Like many kids of my generation and upwards, I hold a great debt to Nintendo and the immense fun I had with their iconic consoles and handhelds. The first time I picked up a NES controller and my godsister booted up Super Mario Bros. on their shiny new grey box of tricks was a true Raiders of the Lost Ark moment for me. Without the melty faces and death, obviously.
Over the years under the big N's watchful gaze I had existential epiphanies from my time with Young Link and his magical ocarina, I was getting blisters on my fingers thanks to Killer Instinct, learning the true face of frustration thanks to Super Metroid, or making my friends cry in Goldeneye 007 -- thanks to me being a bit of a dick and camping with those sweet, sweet proximity mines. These fleeting moments were perfect and embellished my childhood with memories I will never forget.
Now that I'm all growed up and have been spoilt by the emergence of Sony, Microsoft and Steam, and have watched as arguments transformed from "my game has more blood than yours," to "my game has a higher frame rate than yours, and boasts a resolution of 900p," I feared for my beloved Nintendo and their noble belief of "fun comes first."
Innovation Gives Way To Sheen
The GameCube was a fine console with some truly underrated titles, but, due to it having next to no third party support and a heavy reliance on family fun, it was unfortunately trounced by the PlayStation 2 in the sixth generation of video game consoles. The same generation that poured water on the Dreamcast and SEGA's valiant front in the console war.
Now with the upstarts Sony and Microsoft dragging the industry in one particular direction with their technically superior consoles, online gaming and in-built DVD players to better ensnare the teens and young adults, Nintendo, being the perennial innovators they are, would change the way we interacted with consoles with a few gyroscopes and accelerators.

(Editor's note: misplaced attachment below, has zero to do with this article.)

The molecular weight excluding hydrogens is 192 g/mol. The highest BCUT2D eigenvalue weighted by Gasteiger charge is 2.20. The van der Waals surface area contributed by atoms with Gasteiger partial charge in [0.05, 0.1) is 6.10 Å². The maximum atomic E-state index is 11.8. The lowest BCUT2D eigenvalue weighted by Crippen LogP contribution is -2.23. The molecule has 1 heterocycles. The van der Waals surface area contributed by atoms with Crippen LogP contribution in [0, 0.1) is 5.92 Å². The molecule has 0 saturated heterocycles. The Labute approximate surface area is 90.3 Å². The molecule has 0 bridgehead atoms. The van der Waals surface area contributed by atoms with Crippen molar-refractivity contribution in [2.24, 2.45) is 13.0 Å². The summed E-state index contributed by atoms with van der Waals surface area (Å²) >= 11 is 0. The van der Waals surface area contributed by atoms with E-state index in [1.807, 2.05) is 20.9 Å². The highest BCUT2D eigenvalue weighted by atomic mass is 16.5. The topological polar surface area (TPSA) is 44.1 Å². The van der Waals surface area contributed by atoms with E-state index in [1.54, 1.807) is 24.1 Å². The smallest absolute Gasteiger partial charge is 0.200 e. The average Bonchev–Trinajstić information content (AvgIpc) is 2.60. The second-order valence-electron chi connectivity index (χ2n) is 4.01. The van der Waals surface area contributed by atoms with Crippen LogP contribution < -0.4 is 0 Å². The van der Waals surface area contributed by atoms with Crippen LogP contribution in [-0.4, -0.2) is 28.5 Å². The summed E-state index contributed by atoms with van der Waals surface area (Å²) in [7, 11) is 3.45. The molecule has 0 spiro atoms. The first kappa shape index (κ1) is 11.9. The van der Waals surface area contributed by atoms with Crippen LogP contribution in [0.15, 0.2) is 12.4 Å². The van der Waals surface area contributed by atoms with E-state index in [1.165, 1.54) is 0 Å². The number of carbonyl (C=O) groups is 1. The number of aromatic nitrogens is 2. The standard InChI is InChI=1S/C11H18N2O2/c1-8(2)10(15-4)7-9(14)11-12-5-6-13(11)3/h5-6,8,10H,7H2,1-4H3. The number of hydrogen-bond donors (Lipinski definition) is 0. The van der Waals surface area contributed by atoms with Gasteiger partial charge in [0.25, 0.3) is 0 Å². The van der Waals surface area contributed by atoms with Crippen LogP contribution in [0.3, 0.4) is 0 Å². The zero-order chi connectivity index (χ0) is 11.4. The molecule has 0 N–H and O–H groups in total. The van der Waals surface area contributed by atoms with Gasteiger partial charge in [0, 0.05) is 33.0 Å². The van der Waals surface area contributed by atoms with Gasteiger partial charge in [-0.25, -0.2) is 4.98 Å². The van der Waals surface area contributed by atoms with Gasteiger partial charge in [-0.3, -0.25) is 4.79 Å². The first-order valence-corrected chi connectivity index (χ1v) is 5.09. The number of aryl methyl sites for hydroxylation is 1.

But the overwhelming successes of the Wii may have proved costly for the legendary developers whilst moving ahead into a future of gimmick laden gaming. The Wii was a cultural phenomenon, one enjoyed the world over by casual gamers and even those who don't game at all, due to it destroying the walls between casual and hardcore gamers.
But the financial gains the company saw from over 100m units sold worldwide somehow blinded them to the direction the industry was heading. I mean we all had a blast with Wii Sports, but games of that ilk were better reserved for family gatherings or, dare I say it, drinking games with buddies rather than the full fat online sessions with Call of Duty and, say, the expansive wilds of Red Dead Redemption we were all baying for.
So instead of making the console that brought together the heady heights of Nintendo's software genius and the powerful hardware of the modern age of gaming, Nintendo created the Wii U -- a console that didn't really know where it sat amongst giants, and has so far suffered from its lack of self-knowledge.
This is indeed a shame because the Wii U has some truly exceptional games, but lacks killer third party support. Which is an all too familiar trait. And, let's be honest, if you're not that big a gamer but own a Wii, why would you go out and buy an almost carbon copy of your console that plays the same games you have now, but this time has a controller the size of a plate, as opposed to a remote?
Stubborn Grandparent To Silver Surfer
Nintendo's influence on the market is waning, but still the industry waits with bated breath at what the future and the NX will bring. Mainly because we want to see whether the metaphorical old dog can indeed learn new tricks. And, honestly, who doesn't want a new, must have Nintendo console in their room of choosing?
But following the failure of the Wii U, Nintendo has thrust itself into the modern age with some interesting alternative tactics that could last the test of time if the NX comes to falter. We're all aware of the seminal cast of characters Nintendo has under its belt. You'd be hard pressed to find someone who hasn't heard of Super Mario.
And with the advent of amiibos, and Nintendo's foray into the mobile market with their social networking app, Miitomo, dominating top downloaded lists in the US, this proves that there is still scope for Ninty to ride into town atop its trusty Yoshi and lay waste to our minds with its NX future bullets. Rubber bullets, mind.
All I'm saying is, I hope Nintendo haven't lost themselves in a sea of rare, shiny amiibos, Splatoon tie-in lint removers, theme parks and funny selfies with Miis, and are planning on releasing a console that is rumored to run on x86 architecture and will be able to handle current gen ports, and sync with second screen devices.
Because, despite how spoilt that sounds, that's the current market we live in.
But now, after reaching the bottom of the page, I still fear for Nintendo. The fallout surrounding the fake NX controller that was leaked was quite saddening. But, hey, people hate change. Remember when we thought the 3D stick would never take off?